Finally, the Court must consider whether MPPAA contains provisions that mitigate or moderate the impact of the burden on plaintiff. Nachman, 592 F.2d at 960. The Court notes two mitigating factors that exist in MPPAA. First, the statute provides a formula which produces a de minimus amount which is deducted from the amount of withdrawal liability computed under the statute. 29 U.S.C. § 1389(a). In this matter, plaintiff's withdrawal liability was reduced by a de minimus amount of $50,000.00. Second, unlike the forerunner of MPPAA, the current statute does not require payment of withdrawal liability in a lump sum, but rather allows for installment payments. 29 U.S.C. § 1399(c). Thus, the statute does contain mitigating provisions designed to lessen the hardship wrought by the imposition of withdrawal liability, satisfying the last element of the Nachman test.
Plaintiff makes one final challenge to MPPAA by contending that the sale of assets provision in 29 U.S.C. § 1384 is a safe harbor provision available to post-enactment withdrawing employers but not to pre-enactment withdrawing employers. Section 1384 offers a scheme whereby a participating employer who withdraws pursuant to a cessation of business due to a sale of assets may structure the sale so that the purchaser picks up the pension plan obligation. Under this provision, the withdrawing employer is not subject to withdrawal liability in effect the section deems the seller of assets not to have withdrawn. This section obviously is unavailable to a pre-enactment seller of assets because it could not have complied with the section's provisions, not having known of them before the enactment date of the statute.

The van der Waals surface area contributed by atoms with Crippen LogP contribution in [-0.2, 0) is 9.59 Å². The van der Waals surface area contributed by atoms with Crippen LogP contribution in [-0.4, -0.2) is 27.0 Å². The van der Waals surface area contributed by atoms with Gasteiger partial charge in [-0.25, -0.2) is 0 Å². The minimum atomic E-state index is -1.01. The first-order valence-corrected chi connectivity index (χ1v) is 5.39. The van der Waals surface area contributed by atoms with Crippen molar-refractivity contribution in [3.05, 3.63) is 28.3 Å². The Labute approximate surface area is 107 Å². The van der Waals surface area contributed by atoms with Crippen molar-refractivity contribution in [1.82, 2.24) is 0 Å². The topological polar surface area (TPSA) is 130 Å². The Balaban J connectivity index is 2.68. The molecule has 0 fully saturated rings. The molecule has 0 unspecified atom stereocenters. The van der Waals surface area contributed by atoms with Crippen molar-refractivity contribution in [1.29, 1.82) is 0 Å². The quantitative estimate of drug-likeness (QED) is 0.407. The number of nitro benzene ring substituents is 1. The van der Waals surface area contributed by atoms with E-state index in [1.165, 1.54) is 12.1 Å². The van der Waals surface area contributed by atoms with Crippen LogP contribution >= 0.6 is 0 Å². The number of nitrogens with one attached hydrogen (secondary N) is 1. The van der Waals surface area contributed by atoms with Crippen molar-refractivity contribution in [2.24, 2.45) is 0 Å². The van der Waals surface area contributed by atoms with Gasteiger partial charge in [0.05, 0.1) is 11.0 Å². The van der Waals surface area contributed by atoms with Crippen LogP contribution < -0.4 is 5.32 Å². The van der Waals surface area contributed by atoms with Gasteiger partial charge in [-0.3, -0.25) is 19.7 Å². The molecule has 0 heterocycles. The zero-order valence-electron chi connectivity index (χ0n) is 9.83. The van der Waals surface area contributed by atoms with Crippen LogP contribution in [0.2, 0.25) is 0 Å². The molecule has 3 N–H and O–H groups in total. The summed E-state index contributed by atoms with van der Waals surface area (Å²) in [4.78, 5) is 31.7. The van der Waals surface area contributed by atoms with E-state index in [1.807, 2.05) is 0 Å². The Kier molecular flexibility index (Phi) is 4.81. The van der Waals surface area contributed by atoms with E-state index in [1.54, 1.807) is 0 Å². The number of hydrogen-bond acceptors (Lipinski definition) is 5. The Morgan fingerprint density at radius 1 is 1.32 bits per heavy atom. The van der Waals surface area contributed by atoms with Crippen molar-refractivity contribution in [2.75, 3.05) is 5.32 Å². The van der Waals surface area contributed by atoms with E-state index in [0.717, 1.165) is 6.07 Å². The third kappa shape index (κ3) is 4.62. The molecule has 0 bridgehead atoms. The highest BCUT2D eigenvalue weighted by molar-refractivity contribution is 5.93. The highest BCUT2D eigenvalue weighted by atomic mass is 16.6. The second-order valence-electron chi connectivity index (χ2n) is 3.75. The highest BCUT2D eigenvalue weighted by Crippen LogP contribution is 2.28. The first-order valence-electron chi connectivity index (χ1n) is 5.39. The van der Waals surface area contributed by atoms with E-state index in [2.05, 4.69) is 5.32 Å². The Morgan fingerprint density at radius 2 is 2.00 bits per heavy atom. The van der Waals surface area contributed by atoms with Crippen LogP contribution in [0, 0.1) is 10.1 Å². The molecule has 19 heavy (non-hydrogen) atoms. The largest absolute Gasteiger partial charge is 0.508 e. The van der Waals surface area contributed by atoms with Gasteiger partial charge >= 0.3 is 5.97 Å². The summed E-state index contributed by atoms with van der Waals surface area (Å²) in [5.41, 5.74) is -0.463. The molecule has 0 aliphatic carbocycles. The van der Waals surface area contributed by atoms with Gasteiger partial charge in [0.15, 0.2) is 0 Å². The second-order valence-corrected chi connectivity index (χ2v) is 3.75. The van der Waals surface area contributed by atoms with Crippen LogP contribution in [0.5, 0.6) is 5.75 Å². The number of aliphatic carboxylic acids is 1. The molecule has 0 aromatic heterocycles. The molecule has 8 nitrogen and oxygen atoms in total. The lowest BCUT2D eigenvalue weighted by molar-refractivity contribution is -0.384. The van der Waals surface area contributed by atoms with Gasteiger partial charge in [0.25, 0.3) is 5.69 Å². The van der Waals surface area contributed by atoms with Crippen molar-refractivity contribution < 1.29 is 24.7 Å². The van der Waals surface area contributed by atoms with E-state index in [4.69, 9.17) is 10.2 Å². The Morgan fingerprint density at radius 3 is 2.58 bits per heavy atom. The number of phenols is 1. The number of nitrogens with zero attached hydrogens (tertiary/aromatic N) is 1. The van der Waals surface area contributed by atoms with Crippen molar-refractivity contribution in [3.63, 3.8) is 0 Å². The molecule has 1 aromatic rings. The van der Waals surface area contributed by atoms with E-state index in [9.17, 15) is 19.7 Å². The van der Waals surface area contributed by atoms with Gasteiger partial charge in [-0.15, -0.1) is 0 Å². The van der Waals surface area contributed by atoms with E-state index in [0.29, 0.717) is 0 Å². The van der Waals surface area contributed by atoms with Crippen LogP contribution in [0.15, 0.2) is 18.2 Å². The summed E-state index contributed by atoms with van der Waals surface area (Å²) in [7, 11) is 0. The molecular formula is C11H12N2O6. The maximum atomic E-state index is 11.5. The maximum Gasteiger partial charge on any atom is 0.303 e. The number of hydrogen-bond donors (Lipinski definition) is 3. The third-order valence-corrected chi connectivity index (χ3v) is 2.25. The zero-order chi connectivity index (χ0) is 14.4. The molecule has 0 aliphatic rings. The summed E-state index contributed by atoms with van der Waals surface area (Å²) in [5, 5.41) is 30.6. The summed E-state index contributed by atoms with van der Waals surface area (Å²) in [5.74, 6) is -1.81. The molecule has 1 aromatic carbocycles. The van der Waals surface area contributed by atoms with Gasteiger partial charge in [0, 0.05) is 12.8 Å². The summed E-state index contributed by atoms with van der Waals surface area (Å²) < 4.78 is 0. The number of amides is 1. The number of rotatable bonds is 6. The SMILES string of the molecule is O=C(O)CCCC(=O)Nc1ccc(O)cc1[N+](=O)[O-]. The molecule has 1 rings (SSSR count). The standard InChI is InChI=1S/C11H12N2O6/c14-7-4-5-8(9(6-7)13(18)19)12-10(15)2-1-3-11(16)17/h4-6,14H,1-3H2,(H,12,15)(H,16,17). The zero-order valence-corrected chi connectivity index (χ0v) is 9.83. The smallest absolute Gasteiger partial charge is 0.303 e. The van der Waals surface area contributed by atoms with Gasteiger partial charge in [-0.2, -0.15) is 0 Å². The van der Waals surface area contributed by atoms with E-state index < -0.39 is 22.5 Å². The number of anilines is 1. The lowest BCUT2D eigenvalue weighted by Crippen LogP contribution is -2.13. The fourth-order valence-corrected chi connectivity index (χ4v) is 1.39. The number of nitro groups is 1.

Plaintiff's argument on this point, however, is conceptually similar to its reliance argument discussed earlier. Plaintiff maintains that the statute's safe harbor provision, had it been available to plaintiff, would have eliminated the burden of withdrawal liability on plaintiff. This argument again fails to consider that no purchaser of assets would pay the same price for acquiring a business with obligations to the pension trust as it would for acquiring a business with no such obligations. Thus, plaintiff's argument on this point does not compel the Court to conclude that MPPAA, as applied, is unconstitutional.
Therefore, after reviewing MPPAA under the Nachman four part analysis, the Court concludes that plaintiff has failed to overcome the statute's inherent presumption of constitutionality. Usery, 428 U.S. at 15, 96 S. Ct. at 2892. Although plaintiff has demonstrated that hardships will be visited upon it by retroactive application of MPPAA, the Court does not consider that Congress, in adjusting the economic burdens associated with retirement security, has acted in an irrational or arbitrary matter. Thus, the Court holds the retroactive application of MPPAA to be constitutional. See also Republic Industries v. Central Pennsylvania Teamsters Pension Fund, 534 F. Supp. 1340, 1349-50 (E.D.Pa.1982). Accordingly, the Court will grant defendants' motion for summary judgment and deny plaintiff's motion for summary judgment on plaintiff's complaint.